MU: Physicians must report annually that they are successfully using EHR to qualify for financial incentives. MU criteria define what needs be reported to prove successful application of HIT. The current MU criteria, known as Stage 1, focus on basic HIT implementation including data capture, assistance in clinical decision making, and using stored data to track certain clinical conditions. Stage 2 and Stage 3 criteria will be introduced sequentially and will expand on Stage 1, increasing criteria requirements and patient self-management tools, and will add focus to overall population health and HIT data sharing.4 After each MU stage is passed, physicians must update how they report to reflect the current stage. Each MU stage comprises three lists of objectives. To meet MU in Stage 1, physicians must annually meet all 15 Core Set Objectives (see Table 4), five of 10 Menu Set objectives (see Table 5), and, if applicable, keep track of up to six clinical quality measures (see Table 6).15,23

Table 5: Menu set objectives (5 of 10 are required)

Table 5: Menu set objectives (5 of 10 are required)

Obstacles and concerns

Since the release of the Stage 1 MU criteria, surgeons have raised several concerns. One issue centers on the fact that MU criteria related to patient information collection are too specific to primary care, making them difficult for surgeons to meet. The American College of Surgeons (ACS) is currently pushing to make criterion exceptions for specialists to prevent surgeons from being forced to track patient data that are irrelevant to their practice. The ACS also is advocating surgical registry participation through HIT as an optional criterion. This change would effectively provide another non-required, surgeon-friendly option that could replace any other requirement.24,25

Another concern is that required participation in quality improvement programs may slow HIT adoption, as practices may need to make major changes in management techniques. The ACS advocates that involvement in quality improvement programs, although important, should be optional so as to increase rate of HIT implementation.5,6

The proposed expansion of MU criteria in Stage 2 requirements has also sparked concern. The ACS maintains that the new requirements are too aggressive and may be too difficult for many surgeons to meet. The proposal also includes troubling provisions, such as applying the Medicare penalty to the physicians and hospitals that have met the first year requirements of the Medicaid Incentive Program, and the large time gap between the year that the Medicare EHR penalty is applied and the year in which CMS assesses whether the physician has met the program requirements.26

Ongoing advocacy for surgeons is especially important as the MU criteria are expected to evolve over the next few years to correct problems and inequalities. The next generation of MU criteria, known as Stage 2, is slated to take effect in 2013 and will become mandatory in 2014 for physicians and hospitals that have already completed at least one year of the EHR incentive program under Stage 1. These proposed changes were available for public commentary until May 7, 2012.27 Many of the proposed changes, if they become effective, will directly affect surgical specialties. For example: (1) lab and radiology orders will count towards CPOE use, making the core set objective 1 more applicable to surgeon practice; (2) recording more than 50 percent of advanced directive discussions will be mandatory, potentially affecting how surgeons, patients, and patient primary care physicians coordinate care; (3) sending reminders to at least 10 percent of all unique patients for follow-up will become a core requirement, potentially altering how surgeons interact with patients; and (4) providing accessible lists of all members of a patient’s care team will be mandatory, which may affect surgeons working in institutions, such as academic centers, that have large, rotating teams.27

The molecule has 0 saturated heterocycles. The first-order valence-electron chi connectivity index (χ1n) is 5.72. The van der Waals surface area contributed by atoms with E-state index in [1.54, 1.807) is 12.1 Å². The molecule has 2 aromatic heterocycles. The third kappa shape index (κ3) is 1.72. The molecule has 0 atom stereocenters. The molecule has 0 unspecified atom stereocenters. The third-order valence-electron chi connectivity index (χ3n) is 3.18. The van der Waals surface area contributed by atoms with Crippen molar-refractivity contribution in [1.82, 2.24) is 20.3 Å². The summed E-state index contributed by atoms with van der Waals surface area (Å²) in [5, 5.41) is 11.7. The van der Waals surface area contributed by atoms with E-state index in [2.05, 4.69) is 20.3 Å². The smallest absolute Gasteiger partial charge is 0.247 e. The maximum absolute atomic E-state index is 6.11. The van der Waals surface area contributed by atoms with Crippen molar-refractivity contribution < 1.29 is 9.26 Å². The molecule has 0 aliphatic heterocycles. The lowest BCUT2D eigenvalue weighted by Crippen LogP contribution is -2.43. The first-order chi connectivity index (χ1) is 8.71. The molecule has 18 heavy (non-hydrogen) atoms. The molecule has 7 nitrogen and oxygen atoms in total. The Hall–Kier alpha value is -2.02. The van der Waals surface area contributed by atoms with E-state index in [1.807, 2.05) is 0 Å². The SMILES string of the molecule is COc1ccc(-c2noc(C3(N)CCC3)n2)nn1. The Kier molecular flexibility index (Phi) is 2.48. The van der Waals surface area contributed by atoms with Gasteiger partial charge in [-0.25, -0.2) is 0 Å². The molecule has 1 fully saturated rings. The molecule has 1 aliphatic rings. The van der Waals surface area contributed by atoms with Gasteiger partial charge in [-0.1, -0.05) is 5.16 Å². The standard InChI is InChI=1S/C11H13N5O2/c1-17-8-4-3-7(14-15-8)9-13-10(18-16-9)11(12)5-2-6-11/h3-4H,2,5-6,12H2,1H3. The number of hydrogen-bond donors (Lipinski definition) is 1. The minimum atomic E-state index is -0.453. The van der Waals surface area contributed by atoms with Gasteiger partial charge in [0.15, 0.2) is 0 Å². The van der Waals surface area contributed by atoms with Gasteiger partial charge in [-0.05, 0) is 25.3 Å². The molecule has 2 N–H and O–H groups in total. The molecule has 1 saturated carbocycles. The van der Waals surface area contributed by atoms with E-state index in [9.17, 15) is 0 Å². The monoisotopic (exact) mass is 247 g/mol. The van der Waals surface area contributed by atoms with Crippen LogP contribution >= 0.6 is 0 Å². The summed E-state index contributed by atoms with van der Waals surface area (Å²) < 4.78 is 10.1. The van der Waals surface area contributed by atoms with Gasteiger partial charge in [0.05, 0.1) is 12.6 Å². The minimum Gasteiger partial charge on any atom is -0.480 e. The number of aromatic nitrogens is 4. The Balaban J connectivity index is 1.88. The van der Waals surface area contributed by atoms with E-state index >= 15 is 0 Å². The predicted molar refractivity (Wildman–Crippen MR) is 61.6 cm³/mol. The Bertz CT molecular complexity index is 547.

Table 6: Clinical quality measures (required only if applicable to the practice)

Table 6: Clinical quality measures (required only if applicable to the practice)

Although some of these changes do respond to the College’s concerns, they by no means cover all issues, and may in fact produce new ones. Therefore, the ACS will continue to advocate for surgeon-friendly criteria. Furthermore, as more surgeons implement HIT, it is important that they report the issues they encounter to the ACS, so that the College can identify new, pertinent issues and help shape future incentive requirements to be more relevant to surgical practice.

Conclusion

Recent federal legislative efforts are slowly bringing American medicine to levels of HIT implementation seen in other economically developed nations. It is vital that surgeons remain actively involved in reporting concerns about MU criteria. By engaging in this challenge directly, surgeons will help themselves and their patients to ensure that MU is “meaningfully useful” to surgeons and all the other key stakeholders.


References